On the same day that Neil Armstrong walked on the moon 46 years ago, a Kickstarter campaign was launched by the National Air and Space Museum to fund a project aiming to conserve, digitize and showcase the astronaut's Apollo 11 spacesuit.
Spacesuits may have been built to withstand the environment in space but they were not built to last for hundreds of years in a museum. Given the history they bring, spacesuits are important artifacts, albeit some of the most fragile housed in the museum. Because of this delicate nature of spacesuits, Armstrong's will have to be conserved before the public can view it, displayed in a state-of-the-art case with climate control.
However, the effort will require $500,000 and that's money the Smithsonian Institution does not have. Hence, the Kickstarter campaign "Reboot the Suit" was launched.
Doesn't the Smithsonian receive federal funding?
Yes, it does, but those funds go into the institution's operating expenses, supporting core functions such as research, maintenance, building operations and safeguarding collections. Federal appropriations don't cover special projects like Reboot the Suit, which is why the Smithsonian Institution is turning to the public for assistance.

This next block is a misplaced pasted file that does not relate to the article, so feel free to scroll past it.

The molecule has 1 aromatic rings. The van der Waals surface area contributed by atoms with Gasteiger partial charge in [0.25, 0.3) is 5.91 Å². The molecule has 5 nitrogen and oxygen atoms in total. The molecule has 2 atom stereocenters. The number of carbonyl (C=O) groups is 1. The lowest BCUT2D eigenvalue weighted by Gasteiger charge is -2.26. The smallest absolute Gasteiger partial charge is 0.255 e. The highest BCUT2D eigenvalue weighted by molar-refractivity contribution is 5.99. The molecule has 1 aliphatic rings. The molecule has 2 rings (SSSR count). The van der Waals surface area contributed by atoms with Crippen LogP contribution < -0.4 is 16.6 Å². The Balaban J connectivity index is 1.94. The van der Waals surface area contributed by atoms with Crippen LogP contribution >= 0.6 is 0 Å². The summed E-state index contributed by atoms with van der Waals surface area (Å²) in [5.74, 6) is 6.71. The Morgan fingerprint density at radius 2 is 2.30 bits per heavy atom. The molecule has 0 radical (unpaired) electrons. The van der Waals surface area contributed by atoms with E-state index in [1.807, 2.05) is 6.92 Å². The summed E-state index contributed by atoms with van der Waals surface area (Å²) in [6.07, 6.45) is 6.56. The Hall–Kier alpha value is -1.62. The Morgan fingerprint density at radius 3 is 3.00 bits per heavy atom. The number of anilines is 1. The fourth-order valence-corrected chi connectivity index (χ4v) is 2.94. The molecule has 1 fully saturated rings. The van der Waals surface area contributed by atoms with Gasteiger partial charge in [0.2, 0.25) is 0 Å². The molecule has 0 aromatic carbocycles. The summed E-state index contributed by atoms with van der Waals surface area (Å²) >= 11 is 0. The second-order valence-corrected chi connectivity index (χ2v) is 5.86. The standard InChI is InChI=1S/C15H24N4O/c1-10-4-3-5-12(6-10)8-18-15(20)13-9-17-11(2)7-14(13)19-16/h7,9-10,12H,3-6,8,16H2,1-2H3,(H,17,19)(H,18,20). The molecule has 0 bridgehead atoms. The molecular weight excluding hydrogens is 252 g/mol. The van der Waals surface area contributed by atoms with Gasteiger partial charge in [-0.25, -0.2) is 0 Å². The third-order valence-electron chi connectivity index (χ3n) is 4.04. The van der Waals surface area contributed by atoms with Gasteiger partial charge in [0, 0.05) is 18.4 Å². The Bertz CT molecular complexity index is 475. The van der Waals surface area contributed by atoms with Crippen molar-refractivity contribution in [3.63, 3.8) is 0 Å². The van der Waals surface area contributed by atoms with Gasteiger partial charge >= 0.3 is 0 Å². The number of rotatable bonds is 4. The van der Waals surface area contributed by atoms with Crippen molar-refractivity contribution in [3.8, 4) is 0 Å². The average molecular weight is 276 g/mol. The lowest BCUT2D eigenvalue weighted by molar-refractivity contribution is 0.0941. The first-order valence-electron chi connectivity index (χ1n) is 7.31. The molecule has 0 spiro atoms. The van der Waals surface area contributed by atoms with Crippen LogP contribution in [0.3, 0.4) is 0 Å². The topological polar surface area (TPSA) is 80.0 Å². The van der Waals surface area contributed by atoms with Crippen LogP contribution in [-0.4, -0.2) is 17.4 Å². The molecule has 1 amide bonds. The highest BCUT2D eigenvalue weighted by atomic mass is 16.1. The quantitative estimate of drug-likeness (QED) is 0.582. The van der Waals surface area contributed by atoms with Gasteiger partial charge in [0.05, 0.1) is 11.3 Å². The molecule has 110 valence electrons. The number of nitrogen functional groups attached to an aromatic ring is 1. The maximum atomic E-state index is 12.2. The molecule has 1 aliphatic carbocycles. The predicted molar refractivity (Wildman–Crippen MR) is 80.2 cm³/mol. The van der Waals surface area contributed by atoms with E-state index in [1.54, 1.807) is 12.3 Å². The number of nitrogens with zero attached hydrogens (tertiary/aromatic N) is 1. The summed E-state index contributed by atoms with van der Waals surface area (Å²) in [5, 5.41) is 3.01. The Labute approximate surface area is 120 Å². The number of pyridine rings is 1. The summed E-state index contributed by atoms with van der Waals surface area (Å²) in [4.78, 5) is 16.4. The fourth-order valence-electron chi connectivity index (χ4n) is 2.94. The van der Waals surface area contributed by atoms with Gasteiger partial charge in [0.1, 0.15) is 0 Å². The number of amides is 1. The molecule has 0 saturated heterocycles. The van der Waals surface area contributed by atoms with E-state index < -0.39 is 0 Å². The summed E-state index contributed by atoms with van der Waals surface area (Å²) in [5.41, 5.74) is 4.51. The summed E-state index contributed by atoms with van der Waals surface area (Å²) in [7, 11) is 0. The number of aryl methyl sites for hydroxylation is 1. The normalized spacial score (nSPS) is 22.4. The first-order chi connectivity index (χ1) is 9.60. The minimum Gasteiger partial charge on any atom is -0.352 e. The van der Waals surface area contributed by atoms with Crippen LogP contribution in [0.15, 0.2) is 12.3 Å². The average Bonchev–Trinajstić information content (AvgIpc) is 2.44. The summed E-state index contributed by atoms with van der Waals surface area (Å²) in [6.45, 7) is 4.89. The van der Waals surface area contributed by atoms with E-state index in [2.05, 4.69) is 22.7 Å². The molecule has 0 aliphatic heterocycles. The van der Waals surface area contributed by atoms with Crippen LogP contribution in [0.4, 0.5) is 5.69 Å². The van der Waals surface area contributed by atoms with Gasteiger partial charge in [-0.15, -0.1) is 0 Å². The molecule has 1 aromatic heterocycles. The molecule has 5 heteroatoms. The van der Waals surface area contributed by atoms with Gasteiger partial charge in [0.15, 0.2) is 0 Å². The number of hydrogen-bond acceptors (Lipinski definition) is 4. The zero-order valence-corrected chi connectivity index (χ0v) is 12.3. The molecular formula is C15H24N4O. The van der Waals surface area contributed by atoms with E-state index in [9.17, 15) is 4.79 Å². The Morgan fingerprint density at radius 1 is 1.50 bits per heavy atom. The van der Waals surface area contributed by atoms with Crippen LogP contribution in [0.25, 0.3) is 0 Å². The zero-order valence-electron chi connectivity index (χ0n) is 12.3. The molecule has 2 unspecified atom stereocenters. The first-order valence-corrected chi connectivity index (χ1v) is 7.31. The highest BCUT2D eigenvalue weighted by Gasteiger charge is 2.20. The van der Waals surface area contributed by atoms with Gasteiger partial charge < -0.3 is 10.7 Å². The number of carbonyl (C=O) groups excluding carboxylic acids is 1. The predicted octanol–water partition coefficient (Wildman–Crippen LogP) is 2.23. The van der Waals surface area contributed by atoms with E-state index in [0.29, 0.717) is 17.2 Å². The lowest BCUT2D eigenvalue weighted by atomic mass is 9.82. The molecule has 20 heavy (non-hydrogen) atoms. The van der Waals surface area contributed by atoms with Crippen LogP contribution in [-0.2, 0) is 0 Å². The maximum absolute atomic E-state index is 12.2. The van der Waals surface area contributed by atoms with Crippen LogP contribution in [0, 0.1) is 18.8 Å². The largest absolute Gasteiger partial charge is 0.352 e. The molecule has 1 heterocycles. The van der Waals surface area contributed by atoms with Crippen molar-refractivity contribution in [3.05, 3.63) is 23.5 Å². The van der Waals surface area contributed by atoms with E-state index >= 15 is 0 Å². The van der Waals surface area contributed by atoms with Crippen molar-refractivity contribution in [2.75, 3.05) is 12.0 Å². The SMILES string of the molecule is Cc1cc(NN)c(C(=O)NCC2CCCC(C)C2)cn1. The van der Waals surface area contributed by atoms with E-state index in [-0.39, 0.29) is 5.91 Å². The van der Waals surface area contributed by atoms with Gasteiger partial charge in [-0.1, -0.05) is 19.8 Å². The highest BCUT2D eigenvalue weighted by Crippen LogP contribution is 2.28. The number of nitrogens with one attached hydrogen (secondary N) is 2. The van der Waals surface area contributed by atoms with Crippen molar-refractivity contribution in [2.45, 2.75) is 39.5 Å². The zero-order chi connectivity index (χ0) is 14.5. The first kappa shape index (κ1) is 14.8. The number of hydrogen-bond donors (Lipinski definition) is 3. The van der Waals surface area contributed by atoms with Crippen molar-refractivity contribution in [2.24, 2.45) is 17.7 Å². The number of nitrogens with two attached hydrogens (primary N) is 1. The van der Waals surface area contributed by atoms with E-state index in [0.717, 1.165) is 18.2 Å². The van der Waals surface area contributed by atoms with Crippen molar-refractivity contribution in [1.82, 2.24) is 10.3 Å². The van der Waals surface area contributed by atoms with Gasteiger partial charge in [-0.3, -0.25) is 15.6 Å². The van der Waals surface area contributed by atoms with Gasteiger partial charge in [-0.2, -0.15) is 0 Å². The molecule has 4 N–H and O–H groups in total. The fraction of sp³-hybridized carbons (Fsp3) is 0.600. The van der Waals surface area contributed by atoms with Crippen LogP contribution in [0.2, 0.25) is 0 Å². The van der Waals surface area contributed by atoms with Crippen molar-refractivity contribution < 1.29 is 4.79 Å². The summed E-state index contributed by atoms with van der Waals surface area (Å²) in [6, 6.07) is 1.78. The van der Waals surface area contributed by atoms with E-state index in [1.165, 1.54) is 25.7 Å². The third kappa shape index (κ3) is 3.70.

Reboot the Suit is Smithsonian's first project as it teams up with Kickstarter for a year-long partnership that will see to the funding of various museum projects. Like any other Kickstarter campaign though, Reboot the Suit must meet its $500,000 goal within 30 days or none of the supporters will be charged. This means if the Smithsonian doesn't achieve its intended goal, it cannot instead get what has so far been contributed to the campaign. Essentially, it's either the campaign is successful or it's not.
Armstrong's suit hasn't been on display since 2006, but if the campaign is successful, it will be well on its way to becoming a central piece for a new gallery in 2020, after it is showcased for the Apollo 11's 50th mission anniversary in 2019.
Cathy Lewis, Air and Space spacesuit curator, said asking contributions from private donors is a standard fundraising move. It is nothing new and Reboot the Suit will definitely not be the last for the Smithsonian.
"We're inviting people in to participate and get a glimpse of what we do every day. Backers of Kickstarter are motivated and interested and we're showing them the process," she said.